The Alaska Center for Resource Families Web Based Course

Neglect : The Hole In the Middle



LESSON TWO: The Impact of Neglect on Children, P.5


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Helping Children With Attachment Issues

A sensitive foster or adoptive home can help children begin to develop healthy attachments using three different strategies:




Provide for Basic Needs: Take care of a child's physical and emotional needs. Help anticipate what they might need and know that they may not be able to ask for it. Pay special attention to food, sleep, physical affection, attention, and health related needs. You want to help the child view you as a source of comfort and care, and feel safe with you and protected by you.

Promote Positive Interactions: We like to be around people who like to be around us! So include family activities, one-on-one time and story time in every day interaction. Include a child in all your family activities such as camping, going to a park, going out to eat, taking part in a community activity, board games and family video nights. Make it a point to speak positively with each child every day and use praise often.

Help Child Feel Part of the Family: Include child in regular activities and chores. Have designated space for items and clothing for the child. Take a picture of the child with your family members, and help him get a picture of his birth family to have in his room. Be respectful of his attachments to his birth family but let him know you consider him part of your family, too, while he is living with you.

Other Ideas:

First and foremost, do no harm. Do not repeat abusive or neglectful or negative experiences, even though the child sometimes repeats that for himself. Catch yourself and take a time out before you hurt a child again. Avoid trying to scare a child into good behavior or compliance.

Go lower in the brain. With some children, you need to think "younger" and be more concrete and physically involved as you are with infants and toddlers. Use consistency, structure and repetition. Physically nurture the child through rocking, singing, holding and touching. Bonding and attachment first happens through physical touch and responding to a child's basic needs. Use these same principles with your older children.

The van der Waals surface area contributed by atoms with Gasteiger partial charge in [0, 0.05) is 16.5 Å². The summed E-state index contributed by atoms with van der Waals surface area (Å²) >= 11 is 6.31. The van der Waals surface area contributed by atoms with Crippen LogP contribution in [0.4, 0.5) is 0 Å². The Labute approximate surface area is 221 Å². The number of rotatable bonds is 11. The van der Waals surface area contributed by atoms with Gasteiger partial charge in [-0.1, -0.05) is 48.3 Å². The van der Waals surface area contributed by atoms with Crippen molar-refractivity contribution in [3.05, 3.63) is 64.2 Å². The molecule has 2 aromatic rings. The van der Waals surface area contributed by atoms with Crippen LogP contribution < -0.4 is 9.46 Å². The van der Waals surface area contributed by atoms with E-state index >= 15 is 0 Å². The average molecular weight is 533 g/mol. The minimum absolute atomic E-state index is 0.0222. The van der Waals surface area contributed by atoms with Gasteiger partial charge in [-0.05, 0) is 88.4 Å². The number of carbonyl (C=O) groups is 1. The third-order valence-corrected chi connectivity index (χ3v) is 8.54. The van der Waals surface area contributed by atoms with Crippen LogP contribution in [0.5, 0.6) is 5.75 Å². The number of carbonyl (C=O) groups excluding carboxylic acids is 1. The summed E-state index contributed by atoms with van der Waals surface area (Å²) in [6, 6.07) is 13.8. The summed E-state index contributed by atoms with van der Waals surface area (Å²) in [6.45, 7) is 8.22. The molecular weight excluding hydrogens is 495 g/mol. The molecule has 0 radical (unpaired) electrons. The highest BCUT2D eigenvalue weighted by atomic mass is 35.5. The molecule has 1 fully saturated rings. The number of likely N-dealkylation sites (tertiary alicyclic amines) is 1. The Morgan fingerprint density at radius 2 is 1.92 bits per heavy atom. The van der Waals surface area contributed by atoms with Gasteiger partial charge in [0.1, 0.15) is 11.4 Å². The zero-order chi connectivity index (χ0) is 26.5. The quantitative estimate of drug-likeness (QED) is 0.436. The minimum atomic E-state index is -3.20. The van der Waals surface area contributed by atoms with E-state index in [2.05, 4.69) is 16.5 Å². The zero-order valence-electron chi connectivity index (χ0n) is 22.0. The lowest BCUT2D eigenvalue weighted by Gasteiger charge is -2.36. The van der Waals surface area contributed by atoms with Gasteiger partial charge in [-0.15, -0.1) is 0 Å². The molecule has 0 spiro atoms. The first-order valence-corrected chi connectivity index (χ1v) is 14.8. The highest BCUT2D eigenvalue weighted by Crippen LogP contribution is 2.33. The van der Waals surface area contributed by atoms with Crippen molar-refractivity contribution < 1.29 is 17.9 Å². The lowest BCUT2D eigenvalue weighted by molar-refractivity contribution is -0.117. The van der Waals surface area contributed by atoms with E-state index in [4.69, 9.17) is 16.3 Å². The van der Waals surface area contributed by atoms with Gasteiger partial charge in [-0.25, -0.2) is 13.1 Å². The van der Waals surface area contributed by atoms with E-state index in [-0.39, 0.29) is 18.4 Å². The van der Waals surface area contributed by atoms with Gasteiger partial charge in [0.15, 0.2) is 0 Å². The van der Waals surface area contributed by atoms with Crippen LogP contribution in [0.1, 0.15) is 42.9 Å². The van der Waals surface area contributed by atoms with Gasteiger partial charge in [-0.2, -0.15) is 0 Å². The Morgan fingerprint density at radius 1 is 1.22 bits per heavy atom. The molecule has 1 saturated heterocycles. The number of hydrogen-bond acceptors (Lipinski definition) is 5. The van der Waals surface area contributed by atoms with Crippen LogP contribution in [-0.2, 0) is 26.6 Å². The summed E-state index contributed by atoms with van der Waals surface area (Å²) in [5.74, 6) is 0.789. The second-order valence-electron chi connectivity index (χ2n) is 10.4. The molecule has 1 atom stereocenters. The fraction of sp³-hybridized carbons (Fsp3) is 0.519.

Take advantage of The Most Important 8 Minutes of the Day: This idea comes from Gary Benton, a parent trainer in Washington. The first 4 minutes of the day and the last 4 minutes at night are a time to connect right before or after we separate from each other. Make those minutes count by making eye contact, maybe having some skin contact such as patting a hand, a kiss, or reading a story sitting next to each other. View the morning as a time to reconnect, and the evening as a time to let go but still let the child know you will be there.

Keep your expectations realistic. Some children may have trouble enjoying themselves and may not seem appreciative. So keep it simple, keep it small, and keep it frequent as opposed to a big trip or big event with big expectations. Keep your expectations low and don't expect a big show of gratitude. Talk about your feelings to model. "Wow! I looked forward to going to that picnic and I had fun talking with my friends and eating that great pie. What did you like doing best?"

Take Photos: Pictures are a powerful way to say "we belong" and "we care." Take a picture of your family with the child and hang it on the wall. Allow him a picture of his own family members in his room so he can feel good about that connection, too. Take pictures of children as they grow or of special occasions. If children do not stay with you, send a book of photos with them so they don't lose a history of their childhood.

Memory Chains: Realize that attachment is a journey not a single event. Children who are moving toward adoption might have problems as they approach the legal court day. One family moving toward adopting two older children suggested the use of memory chains as a way to help children relive and learn to enjoy good memories.

"Because the boys are older," one mother wrote, " we have started a count down chain. We all got 7 pieces of paper chains, wrote down favorite family memories, and linked them together. Then we decorated the main board where the links are attached with the adoption date and pictures of us. Every night the boys take a link out and we read the attached memory and talk about said memory together. It is a fun way to see everyone’s favorite family memory and share in the excitement of counting down. I thought I would share the idea with families adopting older kiddos."

Make a Lifebook: Build a Lifebook for children whether in adoptive or foster care. Lifebooks keep a memory for children and keeps a picture and a written history of their life, even if the adult putting the book together is not the "forever parent." Lifebooks also give children an understanding and a story of what has happened to them and may also help in the next generation of parenting. One study showed that mothers who grew up in the foster care system who were able to describe and understand what happened to them early in their life, were much better be able to bond with their own children. A Lifebook can help children do that.

Look for Small Opportunities: Check out these Five Minute Bonding Activities for fun, easy to use activities to promote bonding and attachment.



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